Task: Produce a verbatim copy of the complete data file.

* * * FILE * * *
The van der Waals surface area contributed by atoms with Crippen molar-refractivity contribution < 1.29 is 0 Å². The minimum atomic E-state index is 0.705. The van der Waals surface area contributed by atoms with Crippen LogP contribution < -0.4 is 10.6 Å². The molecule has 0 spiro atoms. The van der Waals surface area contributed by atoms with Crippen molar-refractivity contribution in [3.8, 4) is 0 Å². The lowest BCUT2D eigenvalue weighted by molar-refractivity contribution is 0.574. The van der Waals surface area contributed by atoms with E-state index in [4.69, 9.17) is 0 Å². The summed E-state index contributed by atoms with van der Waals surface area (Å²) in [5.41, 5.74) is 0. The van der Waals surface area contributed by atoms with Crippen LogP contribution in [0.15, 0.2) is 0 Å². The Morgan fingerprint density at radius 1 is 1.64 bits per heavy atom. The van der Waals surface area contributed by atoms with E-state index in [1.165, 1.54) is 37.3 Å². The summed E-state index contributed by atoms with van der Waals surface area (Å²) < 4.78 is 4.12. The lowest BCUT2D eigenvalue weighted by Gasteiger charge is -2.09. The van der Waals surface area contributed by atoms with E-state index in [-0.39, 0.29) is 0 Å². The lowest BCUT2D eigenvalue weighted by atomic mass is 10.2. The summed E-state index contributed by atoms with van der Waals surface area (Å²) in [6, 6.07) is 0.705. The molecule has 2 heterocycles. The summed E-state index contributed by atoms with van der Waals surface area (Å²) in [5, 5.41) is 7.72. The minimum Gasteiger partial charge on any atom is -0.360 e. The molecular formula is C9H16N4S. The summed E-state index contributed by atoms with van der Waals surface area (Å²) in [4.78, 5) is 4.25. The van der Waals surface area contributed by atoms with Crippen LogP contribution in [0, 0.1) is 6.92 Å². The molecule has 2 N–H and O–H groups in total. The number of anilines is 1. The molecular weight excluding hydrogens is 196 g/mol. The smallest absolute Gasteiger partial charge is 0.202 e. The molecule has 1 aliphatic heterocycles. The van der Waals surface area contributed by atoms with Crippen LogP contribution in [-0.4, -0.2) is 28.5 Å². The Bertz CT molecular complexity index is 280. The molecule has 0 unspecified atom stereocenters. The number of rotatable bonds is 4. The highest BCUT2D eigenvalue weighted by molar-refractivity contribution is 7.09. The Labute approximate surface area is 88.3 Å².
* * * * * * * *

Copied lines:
The van der Waals surface area contributed by atoms with Crippen molar-refractivity contribution < 1.29 is 0 Å². The minimum atomic E-state index is 0.705. The van der Waals surface area contributed by atoms with Crippen LogP contribution < -0.4 is 10.6 Å². The molecule has 0 spiro atoms. The van der Waals surface area contributed by atoms with Crippen molar-refractivity contribution in [3.8, 4) is 0 Å². The lowest BCUT2D eigenvalue weighted by molar-refractivity contribution is 0.574. The van der Waals surface area contributed by atoms with E-state index in [4.69, 9.17) is 0 Å². The summed E-state index contributed by atoms with van der Waals surface area (Å²) in [5.41, 5.74) is 0. The van der Waals surface area contributed by atoms with Crippen LogP contribution in [0.15, 0.2) is 0 Å². The Morgan fingerprint density at radius 1 is 1.64 bits per heavy atom. The van der Waals surface area contributed by atoms with E-state index in [1.165, 1.54) is 37.3 Å². The summed E-state index contributed by atoms with van der Waals surface area (Å²) < 4.78 is 4.12. The lowest BCUT2D eigenvalue weighted by Gasteiger charge is -2.09. The van der Waals surface area contributed by atoms with E-state index in [-0.39, 0.29) is 0 Å². The lowest BCUT2D eigenvalue weighted by atomic mass is 10.2. The summed E-state index contributed by atoms with van der Waals surface area (Å²) in [6, 6.07) is 0.705. The molecule has 2 heterocycles. The summed E-state index contributed by atoms with van der Waals surface area (Å²) in [5, 5.41) is 7.72. The minimum Gasteiger partial charge on any atom is -0.360 e. The molecular formula is C9H16N4S. The summed E-state index contributed by atoms with van der Waals surface area (Å²) in [4.78, 5) is 4.25. The van der Waals surface area contributed by atoms with Crippen LogP contribution in [0, 0.1) is 6.92 Å². The molecule has 2 N–H and O–H groups in total. The number of anilines is 1. The molecular weight excluding hydrogens is 196 g/mol. The smallest absolute Gasteiger partial charge is 0.202 e. The molecule has 1 aliphatic heterocycles. The van der Waals surface area contributed by atoms with Crippen LogP contribution in [-0.4, -0.2) is 28.5 Å². The Bertz CT molecular complexity index is 280. The molecule has 0 unspecified atom stereocenters. The number of rotatable bonds is 4. The highest BCUT2D eigenvalue weighted by molar-refractivity contribution is 7.09. The Labute approximate surface area is 88.3 Å².